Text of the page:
Simple implementation of OpenAI CLIP model in PyTorch.

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It was in January of 2021 that OpenAI announced two new models: DALL-E and CLIP, both multi-modality models connecting texts and images in some way. In this article we are going to implement CLIP model from scratch in PyTorch. OpenAI has open-sourced some of the code relating to CLIP model but I found it intimidating and it was far from something short and simple. I also came across a good tutorial inspired by CLIP model on Keras code examples and I translated some parts of it into PyTorch to build this tutorial totally with our beloved PyTorch!

Open In Colab

What does CLIP do? Why is it fun?

In Learning Transferable Visual Models From Natural Language Supervision paper, OpenAI introduces their new model which is called CLIP, for Contrastive Language-Image Pre-training. In a nutshell, this model learns the relationship between a whole sentence and the image it describes; in a sense that when the model is trained, given an input sentence it will be able to retrieve the most related images corresponding to that sentence. The important thing here is that it is trained on full sentences instead of single classes like car, dog, etc. The intuition is that when trained on whole sentences, the model can learn a lot more things and finds some pattern between images and texts. They also show that when this model is trained on a huge dataset of images and their corresponding texts, it can also act as a classifier too. I encourage you to study the paper to learn more about this exciting model and their astonishing results on benchmarking datasets . To mention just one, CLIP model trained with this strategy classifies ImageNet better than those SOTA models trained on the ImageNet itself optimized for the only task of classification!

As a teaser (!), let's see what the final model that we will build in this article from scratch is capable of: given a query (raw text) like "a boy jumping with skateboard" or "a girl jumping from swing", the model will retrieve the most relevant images:


Let's see some more outputs:

# !pip install timm
# !pip install transformers
import os
import cv2
import gc
import numpy as np
import pandas as pd
import itertools
from tqdm.autonotebook import tqdm
import albumentations as A

import torch
from torch import nn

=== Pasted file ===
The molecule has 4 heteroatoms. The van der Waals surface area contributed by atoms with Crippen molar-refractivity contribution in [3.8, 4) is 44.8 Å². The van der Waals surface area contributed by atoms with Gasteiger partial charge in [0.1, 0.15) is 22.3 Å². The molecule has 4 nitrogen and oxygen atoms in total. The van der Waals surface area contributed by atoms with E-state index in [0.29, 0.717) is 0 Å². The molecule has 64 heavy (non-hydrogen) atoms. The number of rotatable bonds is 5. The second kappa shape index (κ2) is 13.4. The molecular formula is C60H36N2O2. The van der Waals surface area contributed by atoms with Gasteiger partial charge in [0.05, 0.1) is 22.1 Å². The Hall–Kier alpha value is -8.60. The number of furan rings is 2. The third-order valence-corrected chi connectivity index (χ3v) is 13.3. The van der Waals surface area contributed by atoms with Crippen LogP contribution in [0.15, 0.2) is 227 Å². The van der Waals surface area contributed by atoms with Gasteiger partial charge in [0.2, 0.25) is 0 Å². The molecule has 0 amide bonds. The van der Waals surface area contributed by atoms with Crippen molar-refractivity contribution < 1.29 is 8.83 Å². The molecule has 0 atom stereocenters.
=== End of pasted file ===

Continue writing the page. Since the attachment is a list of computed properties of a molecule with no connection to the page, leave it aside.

import torch.nn.functional as F
import timm
from transformers import DistilBertModel, DistilBertConfig, DistilBertTokenizer


A note on config and CFG: I wrote the codes with python scripts and then converted it into a Jupyter Notebook. So, in case of python scripts, config is a normal python file where I put all the hyperparameters and in the case of Jupyter Notebook, its a class defined in the beginning of the notebook to keep all the hyperparameters.

class CFG:
    debug = False
    image_path = "C:/Moein/AI/Datasets/Flicker-8k/Images"
    captions_path = "C:/Moein/AI/Datasets/Flicker-8k"
    batch_size = 32
    num_workers = 4
    head_lr = 1e-3
    image_encoder_lr = 1e-4
    text_encoder_lr = 1e-5
    weight_decay = 1e-3
    patience = 1
    factor = 0.8
    epochs = 4
    device = torch.device("cuda" if torch.cuda.is_available() else "cpu")

    model_name = 'resnet50'
    image_embedding = 2048
    text_encoder_model = "distilbert-base-uncased"
    text_embedding = 768
    text_tokenizer = "distilbert-base-uncased"
    max_length = 200

    pretrained = True # for both image encoder and text encoder
    trainable = True # for both image encoder and text encoder
    temperature = 1.0

    # image size
    size = 224

    # for projection head; used for both image and text encoders
    num_projection_layers = 1
    projection_dim = 256 
    dropout = 0.1


class AvgMeter:
    def __init__(self, name="Metric"): = name

    def reset(self):
        self.avg, self.sum, self.count = [0] * 3

    def update(self, val, count=1):
        self.count += count
        self.sum += val * count
        self.avg = self.sum / self.count

    def __repr__(self):
        text = f"{}: {self.avg:.4f}"
        return text

def get_lr(optimizer):